The Supreme Court just effectively legalized machine guns


SALT LAKE CITY, UT – OCTOBER 5: A bump stock device, (left) that fits on a semi-automatic rifle to increase the firing speed, making it similar to a fully automatic rifle, is shown next to a AK-47 semi-automatic rifle, (right) at a gun store on October 5, 2017 in Salt Lake City, Utah. Congress is talking about banning this device after it was reported to of been used in the Las Vegas shootings on October 1, 2017. (Photo by George Frey/Getty Images)

The six Republican justices handed down a decision on Friday that effectively legalizes civilian ownership of automatic weapons. All three of the Court’s Democrats dissented.

The Court’s decision in Garland v. Cargill involves bump stocks, devices that allow ordinary semiautomatic weapons that can legally be owned by civilians to automatically fire, much like a machine gun designed for that purpose. Bump stocks cause a semiautomatic gun’s trigger to buck against the shooter’s finger, repeatedly “bumping” the trigger and making the gun rapidly fire.

A semiautomatic weapon refers to a gun that loads a bullet into the chamber or otherwise prepares itself to fire again after discharging a bullet, but that will not fire a second bullet until the shooter pulls the trigger a second time. An automatic weapon, by contrast, will fire a continuous stream of bullets.

As Justice Sonia Sotomayor notes in her dissent, the Trump administration decided to ban bump stocks after a shooter opened fire on a music festival in Las Vegas in 2017, killing 58 people and wounding over 500 in a matter of minutes. The shooter used bump stocks to kill so many people so quickly.

A 1986 law makes it a crime to own a “machinegun,” and the Trump administration determined that this law is broad enough to encompass bump stocks. That law defines a “machinegun” to include “any weapon which shoots, is designed to shoot, or can be readily restored to shoot, automatically more than one shot, without manual reloading, by a single function of the trigger.”

This law is, in fairness, rather ambiguous. And lower courts divided on whether it could be read as the Trump administration read it

Some courts concluded that the phrase “a single function of the trigger” should be read to mean, as one of those courts put it, “a single pull of the trigger from the perspective of the shooter.” Thus, a semiautomatic weapon equipped with a bump stock counts as a machine gun because “the shooter engages in a single pull of the trigger with her trigger finger, and that action, via the operation of the bump stock, yields a continuous stream of fire as long she keeps her finger stationary and does not release it.”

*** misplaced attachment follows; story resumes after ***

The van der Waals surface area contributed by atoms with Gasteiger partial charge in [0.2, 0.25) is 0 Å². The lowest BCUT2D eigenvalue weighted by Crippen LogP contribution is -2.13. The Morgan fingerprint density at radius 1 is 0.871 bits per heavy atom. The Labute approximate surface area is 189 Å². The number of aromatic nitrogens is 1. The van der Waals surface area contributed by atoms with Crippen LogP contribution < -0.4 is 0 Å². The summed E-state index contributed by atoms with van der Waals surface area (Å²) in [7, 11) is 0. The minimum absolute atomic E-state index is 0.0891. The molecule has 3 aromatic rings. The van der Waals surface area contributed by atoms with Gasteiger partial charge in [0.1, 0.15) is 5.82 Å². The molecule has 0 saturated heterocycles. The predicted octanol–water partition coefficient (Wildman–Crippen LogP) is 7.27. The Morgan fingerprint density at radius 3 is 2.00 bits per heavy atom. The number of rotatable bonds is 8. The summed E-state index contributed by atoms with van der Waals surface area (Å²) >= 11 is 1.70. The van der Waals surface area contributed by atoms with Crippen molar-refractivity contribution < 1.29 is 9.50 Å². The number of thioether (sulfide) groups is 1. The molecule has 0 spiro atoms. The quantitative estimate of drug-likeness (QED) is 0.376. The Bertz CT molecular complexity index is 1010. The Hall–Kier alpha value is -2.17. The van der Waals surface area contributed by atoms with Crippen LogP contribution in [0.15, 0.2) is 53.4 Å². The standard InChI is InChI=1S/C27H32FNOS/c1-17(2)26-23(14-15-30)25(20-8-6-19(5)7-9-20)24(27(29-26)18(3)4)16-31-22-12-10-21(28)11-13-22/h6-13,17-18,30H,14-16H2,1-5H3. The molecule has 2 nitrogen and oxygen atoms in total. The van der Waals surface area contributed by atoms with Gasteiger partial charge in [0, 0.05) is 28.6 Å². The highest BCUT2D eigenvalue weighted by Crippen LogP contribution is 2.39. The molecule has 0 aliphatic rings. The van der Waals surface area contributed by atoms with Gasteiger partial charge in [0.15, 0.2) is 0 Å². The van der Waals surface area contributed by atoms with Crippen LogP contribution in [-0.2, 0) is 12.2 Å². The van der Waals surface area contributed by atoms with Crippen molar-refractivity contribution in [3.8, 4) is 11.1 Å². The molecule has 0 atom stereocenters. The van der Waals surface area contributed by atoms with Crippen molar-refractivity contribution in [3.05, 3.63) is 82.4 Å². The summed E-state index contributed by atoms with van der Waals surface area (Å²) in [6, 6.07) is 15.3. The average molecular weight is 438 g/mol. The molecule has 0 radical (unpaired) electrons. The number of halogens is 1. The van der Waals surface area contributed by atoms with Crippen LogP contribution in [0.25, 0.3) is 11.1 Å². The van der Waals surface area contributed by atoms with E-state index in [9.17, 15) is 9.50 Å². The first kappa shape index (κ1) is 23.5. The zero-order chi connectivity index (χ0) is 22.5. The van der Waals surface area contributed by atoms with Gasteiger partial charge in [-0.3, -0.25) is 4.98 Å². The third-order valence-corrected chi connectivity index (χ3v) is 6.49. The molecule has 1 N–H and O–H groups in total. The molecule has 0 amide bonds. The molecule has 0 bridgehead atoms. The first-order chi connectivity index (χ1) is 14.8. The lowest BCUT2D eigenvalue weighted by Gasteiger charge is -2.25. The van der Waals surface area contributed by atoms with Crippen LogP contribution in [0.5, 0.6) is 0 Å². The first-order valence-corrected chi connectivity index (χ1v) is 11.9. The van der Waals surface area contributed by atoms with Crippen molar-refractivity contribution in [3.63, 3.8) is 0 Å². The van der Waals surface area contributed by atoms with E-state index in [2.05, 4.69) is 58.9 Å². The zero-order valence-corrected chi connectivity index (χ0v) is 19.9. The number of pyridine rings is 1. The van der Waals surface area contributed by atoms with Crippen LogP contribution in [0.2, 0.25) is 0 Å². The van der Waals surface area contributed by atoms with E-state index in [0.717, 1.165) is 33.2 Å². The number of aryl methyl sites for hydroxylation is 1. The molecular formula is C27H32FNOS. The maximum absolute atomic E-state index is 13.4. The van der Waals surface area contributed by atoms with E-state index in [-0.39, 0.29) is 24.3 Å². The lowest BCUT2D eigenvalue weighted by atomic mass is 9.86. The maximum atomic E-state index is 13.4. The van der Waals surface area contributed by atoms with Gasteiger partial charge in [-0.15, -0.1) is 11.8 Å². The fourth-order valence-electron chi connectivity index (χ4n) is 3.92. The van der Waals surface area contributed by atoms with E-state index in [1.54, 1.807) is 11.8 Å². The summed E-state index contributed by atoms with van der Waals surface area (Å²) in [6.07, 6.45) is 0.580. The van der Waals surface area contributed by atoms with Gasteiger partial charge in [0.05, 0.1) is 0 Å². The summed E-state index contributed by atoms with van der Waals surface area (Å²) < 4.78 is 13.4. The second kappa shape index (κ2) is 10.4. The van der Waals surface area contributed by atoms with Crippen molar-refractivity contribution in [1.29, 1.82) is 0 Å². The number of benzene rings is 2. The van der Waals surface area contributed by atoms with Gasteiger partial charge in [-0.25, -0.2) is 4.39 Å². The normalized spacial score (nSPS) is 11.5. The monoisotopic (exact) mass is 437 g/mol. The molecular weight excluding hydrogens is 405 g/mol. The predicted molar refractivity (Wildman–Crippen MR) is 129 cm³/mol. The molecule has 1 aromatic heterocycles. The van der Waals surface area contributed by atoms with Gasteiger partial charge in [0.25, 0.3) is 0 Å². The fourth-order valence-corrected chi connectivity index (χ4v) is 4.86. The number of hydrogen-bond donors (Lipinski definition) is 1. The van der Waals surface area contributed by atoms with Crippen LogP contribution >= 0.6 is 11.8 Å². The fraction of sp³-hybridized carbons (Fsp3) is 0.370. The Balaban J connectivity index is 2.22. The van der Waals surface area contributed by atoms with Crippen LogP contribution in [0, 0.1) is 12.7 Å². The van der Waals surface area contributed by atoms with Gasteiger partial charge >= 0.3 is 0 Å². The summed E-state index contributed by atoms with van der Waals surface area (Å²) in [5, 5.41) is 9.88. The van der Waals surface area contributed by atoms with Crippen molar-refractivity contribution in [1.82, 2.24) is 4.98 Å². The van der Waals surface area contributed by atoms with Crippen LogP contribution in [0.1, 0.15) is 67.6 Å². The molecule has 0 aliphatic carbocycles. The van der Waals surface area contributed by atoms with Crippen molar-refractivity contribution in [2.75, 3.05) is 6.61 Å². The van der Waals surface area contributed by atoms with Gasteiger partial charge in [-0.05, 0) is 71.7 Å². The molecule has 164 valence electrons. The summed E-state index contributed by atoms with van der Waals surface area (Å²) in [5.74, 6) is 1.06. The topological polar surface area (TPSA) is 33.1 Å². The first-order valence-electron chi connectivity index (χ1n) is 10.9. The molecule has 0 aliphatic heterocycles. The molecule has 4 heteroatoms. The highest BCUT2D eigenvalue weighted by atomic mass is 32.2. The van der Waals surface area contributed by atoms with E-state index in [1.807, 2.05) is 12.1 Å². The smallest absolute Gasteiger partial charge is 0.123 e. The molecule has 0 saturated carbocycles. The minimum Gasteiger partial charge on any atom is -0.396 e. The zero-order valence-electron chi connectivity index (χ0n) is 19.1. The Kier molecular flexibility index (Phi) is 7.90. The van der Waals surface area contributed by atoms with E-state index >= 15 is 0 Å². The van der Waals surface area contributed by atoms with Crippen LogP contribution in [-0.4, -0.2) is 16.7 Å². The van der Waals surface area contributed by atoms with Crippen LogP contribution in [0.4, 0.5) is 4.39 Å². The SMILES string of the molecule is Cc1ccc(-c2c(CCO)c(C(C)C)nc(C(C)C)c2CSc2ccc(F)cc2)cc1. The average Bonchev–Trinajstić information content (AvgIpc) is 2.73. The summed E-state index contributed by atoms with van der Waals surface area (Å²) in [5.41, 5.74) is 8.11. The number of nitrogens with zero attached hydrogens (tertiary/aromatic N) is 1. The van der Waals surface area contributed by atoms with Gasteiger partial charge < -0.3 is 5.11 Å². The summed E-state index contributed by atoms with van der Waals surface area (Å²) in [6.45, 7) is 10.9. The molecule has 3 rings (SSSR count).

Writing for the Court’s Democratic minority, Sotomayor adopts this reading of the statute. In her words, “a machinegun does not fire itself. The important question under the statute is how a person can fire it.”

The other plausible reading of the statute focuses on whether the trigger itself moves back and forth each time a bullet is fired. Writing for the Court’s Republicans, Justice Clarence Thomas adopts this view, arguing that “all that a bump stock does is accelerate the rate of fire by causing these distinct ‘function[s]’ of the trigger to occur in rapid succession.”

Both of these outcomes can also be supported by competing rules guiding how statutes should be interpreted. 

Though Thomas did not rely on this rule in his opinion, some lower courts applied the “rule of lenity” to justify ruling in favor of bump stocks. Generally, this rule establishes that, when a criminal law is ambiguous, the ambiguity should be resolved in favor of the defendants.

Alternatively, a rule known as the “presumption against ineffectiveness” cuts in the other direction. As the Supreme Court said in The Emily and the Caroline (1824), courts should avoid reading laws in ways that would render “the law in a great measure nugatory and enable offenders to elude its provisions in the most easy manner.” (“Nugatory” means that the law is inoperative or unable to function.)

Sotomayor argues in her opinion that this presumption against ineffectiveness favors her reading of the statute, because Thomas’s reading would effectively nullify the ban on machine guns. As she writes, “anyone shooting a bump-stock-equipped AR–15 can fire at a rate between 400 and 800 rounds per minute with a single pull of the trigger.”

So who is correct here? The honest answer is that both possible readings of the statute are equally permissible, which explains why the lower courts divided. What the Court’s decision in Cargill exposes is that not every statutory interpretation question has a clear answer, and judges can often pick the outcome that they want.

And so the six Republicans — members of a political party that typically supports gun rights, despite the Trump administration’s actions on bump stocks — picked the outcome that aligns with their political party’s pro-gun stance. The justices who belong to the Democratic Party, meanwhile, picked the outcome that aligns with their party’s position on guns.

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